I can see you wanting to run along the ocean at the turn of the tide,  build a sandcastle in the middle of the afternoon for hours, turrets and a moat and a driftwood drawbridge, chase after the joy of summer and let the sun warm your shoulders.

Buy the bikini. I know it’s beautiful.


dear hilary: the love equation

Dear Hilary,

I have another question for you. This year, boys have been a huge distraction.

When I decided I like a boy, it begins to consume my thoughts and actions. I change the direction I walk to class just to “accidentally” run into them, I scheme ways to end up in situations with them, I make sure to get to math class early just so I can find a seat beside them. I do irrational things all the time. Maybe it’s infatuation or lust, but then why does it feel so real then? It just seems impossible to shake this frame of mind. I want to stop obsessing, but at the same time I like obsessing. Is any of this natural? Is it unhealthy? Or maybe it goes deeper, and I am just desperate to be loved and treasured. Even so, my heart is aching from these boys- this is something that seems so silly but has such a legitimate weight on my heart.

A little obsessed

Dear A little obsessed,

You know what I can’t stand, really, truly, cross my heart shoot me ten times before you make me … ? Settlers of Catan type games. I’m terrible at them. I lack all the strategy. And that makes me mad. And then I do something stupid, I don’t want to admit it, or I do, and I basically just end up feeling pissy. Not a fun time. I like cards, I like charades, I like 20 questions that I turn into 20,000 questions, I like Mafia and a thousand other ones. But make me settle villages and stuff, and I’m sunk.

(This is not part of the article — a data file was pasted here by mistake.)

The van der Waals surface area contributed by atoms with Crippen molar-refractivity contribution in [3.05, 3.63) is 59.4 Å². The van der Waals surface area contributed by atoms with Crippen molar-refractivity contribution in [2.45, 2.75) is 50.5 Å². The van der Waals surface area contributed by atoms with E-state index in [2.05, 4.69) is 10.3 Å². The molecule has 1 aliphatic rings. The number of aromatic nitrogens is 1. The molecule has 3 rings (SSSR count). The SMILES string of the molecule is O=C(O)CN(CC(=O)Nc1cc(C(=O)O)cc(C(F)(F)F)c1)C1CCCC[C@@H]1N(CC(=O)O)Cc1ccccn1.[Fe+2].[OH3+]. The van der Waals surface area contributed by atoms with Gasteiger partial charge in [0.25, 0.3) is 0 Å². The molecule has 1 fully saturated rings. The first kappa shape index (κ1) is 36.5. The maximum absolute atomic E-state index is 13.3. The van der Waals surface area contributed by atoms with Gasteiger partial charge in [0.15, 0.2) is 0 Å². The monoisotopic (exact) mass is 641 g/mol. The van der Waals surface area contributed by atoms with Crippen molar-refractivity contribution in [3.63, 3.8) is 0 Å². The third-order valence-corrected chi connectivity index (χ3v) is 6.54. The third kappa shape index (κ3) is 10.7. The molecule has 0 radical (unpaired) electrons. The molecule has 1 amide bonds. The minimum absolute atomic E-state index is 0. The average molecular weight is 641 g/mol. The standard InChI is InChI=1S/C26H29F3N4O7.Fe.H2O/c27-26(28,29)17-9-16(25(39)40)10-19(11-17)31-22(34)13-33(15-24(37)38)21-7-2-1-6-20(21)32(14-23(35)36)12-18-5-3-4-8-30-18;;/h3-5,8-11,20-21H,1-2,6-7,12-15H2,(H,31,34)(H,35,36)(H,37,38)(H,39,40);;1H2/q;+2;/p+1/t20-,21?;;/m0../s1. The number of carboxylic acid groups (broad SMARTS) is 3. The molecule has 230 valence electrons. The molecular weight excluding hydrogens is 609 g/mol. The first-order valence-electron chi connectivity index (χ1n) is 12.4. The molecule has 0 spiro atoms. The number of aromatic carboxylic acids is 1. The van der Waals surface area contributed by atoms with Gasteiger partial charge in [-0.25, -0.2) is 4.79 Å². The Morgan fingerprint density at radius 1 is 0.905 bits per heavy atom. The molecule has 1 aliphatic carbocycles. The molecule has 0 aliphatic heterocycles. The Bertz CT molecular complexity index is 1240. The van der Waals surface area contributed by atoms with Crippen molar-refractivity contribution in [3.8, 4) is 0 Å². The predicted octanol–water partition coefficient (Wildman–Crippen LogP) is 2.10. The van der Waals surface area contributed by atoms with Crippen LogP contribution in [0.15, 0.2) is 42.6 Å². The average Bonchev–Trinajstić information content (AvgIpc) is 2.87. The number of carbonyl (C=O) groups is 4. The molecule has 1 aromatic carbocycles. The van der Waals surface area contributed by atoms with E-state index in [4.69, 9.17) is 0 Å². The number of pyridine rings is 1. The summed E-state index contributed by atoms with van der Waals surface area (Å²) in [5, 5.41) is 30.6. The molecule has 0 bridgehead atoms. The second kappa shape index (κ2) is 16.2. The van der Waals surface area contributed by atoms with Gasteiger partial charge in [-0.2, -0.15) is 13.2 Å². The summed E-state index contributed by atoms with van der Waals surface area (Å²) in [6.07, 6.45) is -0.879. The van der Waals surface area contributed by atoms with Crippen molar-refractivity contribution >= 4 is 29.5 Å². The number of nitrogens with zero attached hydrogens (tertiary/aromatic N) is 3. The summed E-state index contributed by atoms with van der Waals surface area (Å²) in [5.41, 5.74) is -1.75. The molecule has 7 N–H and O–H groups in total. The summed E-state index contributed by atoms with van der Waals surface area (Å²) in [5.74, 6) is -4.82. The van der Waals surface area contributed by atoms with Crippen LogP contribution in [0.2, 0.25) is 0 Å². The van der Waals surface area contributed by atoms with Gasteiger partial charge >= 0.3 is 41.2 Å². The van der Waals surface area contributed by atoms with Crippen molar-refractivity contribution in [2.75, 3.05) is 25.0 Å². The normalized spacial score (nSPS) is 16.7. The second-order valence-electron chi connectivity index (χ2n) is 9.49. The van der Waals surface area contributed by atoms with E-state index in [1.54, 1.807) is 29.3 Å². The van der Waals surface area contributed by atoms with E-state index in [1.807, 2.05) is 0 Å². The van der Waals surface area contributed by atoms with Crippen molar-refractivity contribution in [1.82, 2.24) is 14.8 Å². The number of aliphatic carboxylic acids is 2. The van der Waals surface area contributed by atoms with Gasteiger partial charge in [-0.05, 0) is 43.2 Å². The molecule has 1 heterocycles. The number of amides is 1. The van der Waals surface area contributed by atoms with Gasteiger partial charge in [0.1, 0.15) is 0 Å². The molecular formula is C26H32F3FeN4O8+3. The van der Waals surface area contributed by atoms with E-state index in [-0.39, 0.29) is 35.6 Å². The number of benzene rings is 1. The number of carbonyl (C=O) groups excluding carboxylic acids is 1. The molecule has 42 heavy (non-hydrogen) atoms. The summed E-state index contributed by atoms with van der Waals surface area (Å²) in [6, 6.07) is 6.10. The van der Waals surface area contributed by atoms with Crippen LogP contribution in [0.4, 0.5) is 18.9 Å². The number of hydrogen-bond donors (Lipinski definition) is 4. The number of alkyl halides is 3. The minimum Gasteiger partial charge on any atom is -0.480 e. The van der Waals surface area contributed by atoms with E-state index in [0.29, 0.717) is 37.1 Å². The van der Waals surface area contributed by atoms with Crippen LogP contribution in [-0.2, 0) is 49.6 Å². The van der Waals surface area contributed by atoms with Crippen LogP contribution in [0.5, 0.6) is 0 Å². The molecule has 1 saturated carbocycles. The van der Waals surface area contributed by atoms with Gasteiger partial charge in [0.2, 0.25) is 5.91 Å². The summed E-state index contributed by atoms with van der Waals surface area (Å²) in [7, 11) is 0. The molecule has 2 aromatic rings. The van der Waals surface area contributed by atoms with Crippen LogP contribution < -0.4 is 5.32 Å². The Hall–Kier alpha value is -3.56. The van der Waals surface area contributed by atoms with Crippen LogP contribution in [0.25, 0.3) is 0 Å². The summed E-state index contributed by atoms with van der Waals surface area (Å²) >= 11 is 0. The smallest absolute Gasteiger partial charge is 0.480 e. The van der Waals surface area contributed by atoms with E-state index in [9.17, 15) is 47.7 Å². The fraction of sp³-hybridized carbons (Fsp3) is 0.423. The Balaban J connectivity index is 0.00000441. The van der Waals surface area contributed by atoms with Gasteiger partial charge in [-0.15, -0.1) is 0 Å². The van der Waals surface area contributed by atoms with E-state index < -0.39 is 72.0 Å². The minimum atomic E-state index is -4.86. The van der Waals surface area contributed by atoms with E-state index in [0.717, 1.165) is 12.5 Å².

So last year this boy that I really liked brought me to a friend’s house on the water, and a funny group of us – maybe five or six people – sit down to play … yep, you guessed it, one of those bridge-building farm settling monasteries and something about blocking other people’s castles games. I wasn’t jazzed about it, but I played the whole game.

And not because that’s the polite thing to do, though my mother did raise me to be polite. I did it to impress the boy. I did it to keep his attention. I did it with some well-timed doe-eyed looks in his direction, a wink or two. I can only imagine if I could see myself I would laugh – here I am, making faces at the game in my head, and then whenever he makes eye contact, holding on for dear life to those brown eyes and hoping he’d look just a bit longer.

In the love equation in my head, playing this game + batting my eyelashes + walking by his office by the mailroom in my work outfit + some well placed comments about German philosophy + drinking a second cider at the bar on a Thursday night x my hope squared = LOVE.

I think most of us do this, just as you describe your own love equation to me – if you sit here in math class + walk past them and if you use the Pythagorean theorem to calculate just where they might get coffee after school that day… maybe that’s how you get them to see you. Maybe that will = LOVE.

I want to separate out how real your feelings are from whether your changing seats in math class or walking in a different direction has a tangible effect on a relationship. Your feelings are real; you are attracted and interested, and honestly I’m going to hazard a guess that some of it is infatuation, some of it is exploration, some of it is longing, some of it is that delightful butterfly feeling when you recognize how wonderful and lovely someone is, and there is a whole lot more feeling that can be easily categorized. That will all be real no matter what you do or don’t do on a given day of the week or a given Saturday night game night.

And yes, honey, I think some of it is maybe a little bit much. I liked the feeling of liking someone so much I wound up playing games I didn’t like and changing how I walked and what I wore and what I talked about (though I love German philosophy). When the excitement of adventuring into romantic feelings becomes the trump card in your (even small) decisions, I think it’s good to take a step back. Changing your behavior won’t make anyone like you more or notice you more – it won’t satisfy those longings to be treasured and appreciated and loved, it won’t do much of anything.

Remember Sugar real love moves freely in both directions.

Love moves freely. It moves when not constrained by constantly monitoring behavior, input and output, looking for an equation that will finally work. It moves when your longing to be more of who you are meant to be, your longing to lean into the true and beautiful and good of your life, equations abandoned, is where all your energy is going.